St. Peter’s Square, known locally as Piazza San Pietro, was created in the seventeenth century by Bernini. The square, which is located in Vatican City and borders St. Peter’s Basilica, is an architectural highlight.
As soon as Alexander VII was elected as the new pope in April 1655, he commissioned sculptor and architect Gian Lorenzo Bernini to create a new square in front of the St. Peter’s Basilica. Following Alexander’s detailed instructions, Bernini came up with an elliptical shaped square, 240 meters wide and 196 meters long (787 x 643 ft.). Construction of the square started in 1656 and was completed eleven years later, in 1667.
St. Peter’s Square is bordered on two sides by semicircular colonnades which, according to Bernini, symbolize the stretched arms of the church embracing the world. The colonnades were built in 1660 and consist of four rows of columns with in total 284 Doric columns and 88 pilasters. The columns are 20 meters tall (66 ft.) and 1.6 meters wide (5 ft.). 140 statues were installed on top of the colonnades, all created by Bernini and his students. They depict popes, martyrs, evangelists and other religious figures.
To the left and right of the central obelisk on the square are circular marble plates which indicate the foci of the elliptical square. When you stand on either of these plates and look at the nearest colonnade, it will look as if there is only one row of columns instead of four. Bernini wasn’t just a great sculptor and architect, he also knew his geometry!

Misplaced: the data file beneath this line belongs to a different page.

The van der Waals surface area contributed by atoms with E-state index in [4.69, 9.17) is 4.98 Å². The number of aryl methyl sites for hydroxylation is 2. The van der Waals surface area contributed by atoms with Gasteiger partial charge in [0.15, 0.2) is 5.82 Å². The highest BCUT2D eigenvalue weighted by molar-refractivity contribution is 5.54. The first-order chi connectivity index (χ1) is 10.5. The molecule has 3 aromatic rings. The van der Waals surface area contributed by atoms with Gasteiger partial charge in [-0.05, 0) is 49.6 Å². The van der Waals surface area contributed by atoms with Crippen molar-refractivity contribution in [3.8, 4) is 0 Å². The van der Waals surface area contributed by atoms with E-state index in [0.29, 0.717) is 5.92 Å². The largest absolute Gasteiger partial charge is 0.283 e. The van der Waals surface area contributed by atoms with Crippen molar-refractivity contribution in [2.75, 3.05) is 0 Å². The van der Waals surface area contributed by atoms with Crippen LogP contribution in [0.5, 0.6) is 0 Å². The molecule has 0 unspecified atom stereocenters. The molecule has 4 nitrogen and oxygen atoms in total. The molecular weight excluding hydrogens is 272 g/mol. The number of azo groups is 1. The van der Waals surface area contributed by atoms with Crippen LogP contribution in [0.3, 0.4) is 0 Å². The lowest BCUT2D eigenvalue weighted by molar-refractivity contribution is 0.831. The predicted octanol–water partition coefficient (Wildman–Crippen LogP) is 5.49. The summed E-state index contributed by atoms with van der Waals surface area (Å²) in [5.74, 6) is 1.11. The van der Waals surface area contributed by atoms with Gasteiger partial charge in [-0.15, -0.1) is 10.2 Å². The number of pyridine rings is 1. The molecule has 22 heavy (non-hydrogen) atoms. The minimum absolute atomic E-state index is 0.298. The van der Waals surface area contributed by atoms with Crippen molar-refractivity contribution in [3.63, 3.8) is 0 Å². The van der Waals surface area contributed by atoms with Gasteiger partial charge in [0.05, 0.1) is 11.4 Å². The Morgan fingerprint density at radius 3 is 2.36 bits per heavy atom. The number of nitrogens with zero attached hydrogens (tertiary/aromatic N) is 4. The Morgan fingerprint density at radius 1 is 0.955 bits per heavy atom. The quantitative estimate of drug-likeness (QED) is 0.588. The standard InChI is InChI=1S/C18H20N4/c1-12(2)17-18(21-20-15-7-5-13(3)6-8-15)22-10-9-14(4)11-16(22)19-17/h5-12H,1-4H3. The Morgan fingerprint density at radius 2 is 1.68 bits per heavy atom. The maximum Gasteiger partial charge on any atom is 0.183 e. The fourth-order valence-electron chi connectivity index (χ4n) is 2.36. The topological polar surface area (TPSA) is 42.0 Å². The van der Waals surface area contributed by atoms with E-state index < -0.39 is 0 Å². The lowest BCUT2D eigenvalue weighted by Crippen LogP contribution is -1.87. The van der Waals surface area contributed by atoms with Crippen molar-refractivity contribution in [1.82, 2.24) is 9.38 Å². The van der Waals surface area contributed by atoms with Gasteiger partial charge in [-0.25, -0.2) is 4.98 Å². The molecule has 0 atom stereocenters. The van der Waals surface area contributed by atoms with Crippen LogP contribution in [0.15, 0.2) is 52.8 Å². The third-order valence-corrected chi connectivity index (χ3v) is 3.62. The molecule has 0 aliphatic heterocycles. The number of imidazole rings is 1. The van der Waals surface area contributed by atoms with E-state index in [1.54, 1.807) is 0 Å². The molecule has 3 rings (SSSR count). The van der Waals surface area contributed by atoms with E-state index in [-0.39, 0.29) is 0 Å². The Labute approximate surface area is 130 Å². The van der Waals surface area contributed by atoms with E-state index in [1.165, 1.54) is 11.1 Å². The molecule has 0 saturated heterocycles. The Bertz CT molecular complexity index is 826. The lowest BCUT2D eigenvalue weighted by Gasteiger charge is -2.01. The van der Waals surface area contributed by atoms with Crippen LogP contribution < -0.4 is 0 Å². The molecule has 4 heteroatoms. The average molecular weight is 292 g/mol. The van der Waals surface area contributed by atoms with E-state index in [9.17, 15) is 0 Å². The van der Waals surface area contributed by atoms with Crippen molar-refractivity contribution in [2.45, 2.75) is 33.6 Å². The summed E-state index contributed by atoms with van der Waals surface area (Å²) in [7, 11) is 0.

On special occasions such as the election of a new pope or on Easter, almost 400,000 people fill the expansive square.
Obelisk and Fountains
In the center of the square stands an Egyptian obelisk, 25.5 meters tall – 41 meters (135 ft.) including the pedestal. The obelisk was originally located at Heliopolis in Egypt and was built for Cornelius Gallus, the city’s prefect.
In 37 AD, Caligula decided to transport the obelisk to Rome with a specially constructed ship. It was installed at the spina of the Circus of Caligula (later known as Circus of Nero), which was located in an area now occupied by Vatican City.
In 1585 Pope Sixtus V decided to have the obelisk moved to its present location in front of the then under construction St. Peter’s Basilica, a distance of about 300 meters. The relocation was a daunting task, however, and even Michelangelo considered it impossible. Sixtus however persevered and commissioned Domenico Fontana with the transportation.
It took 900 men and a reported 75–140 horses and even though the ropes were on the verge of breaking, Fontana succeeded on September 10, 1586, after an operation that lasted five months.
In 1613 a fountain designed by Carlo Maderno was installed on the square, to the right of the centrally located obelisk. To maintain symmetry, Bernini decided to install an identical copy of the fountain on the left side. The fountain was created in 1677 by Carlo Fontana.
St. Peter’s Basilica
St. Peter’s Square creates a magnificent entry point to the St. Peter’s Basilica, which was built between 1506 and 1626 and borders the square to the west. The basilica is the largest in the world. Its interior is decorated with magnificent monuments, many of which were created by the great Bernini.
Make sure you climb all the way to the top of the basilica’s imposing dome – designed by another great artist – Michelangelo – as it offers a magnificent view over the square.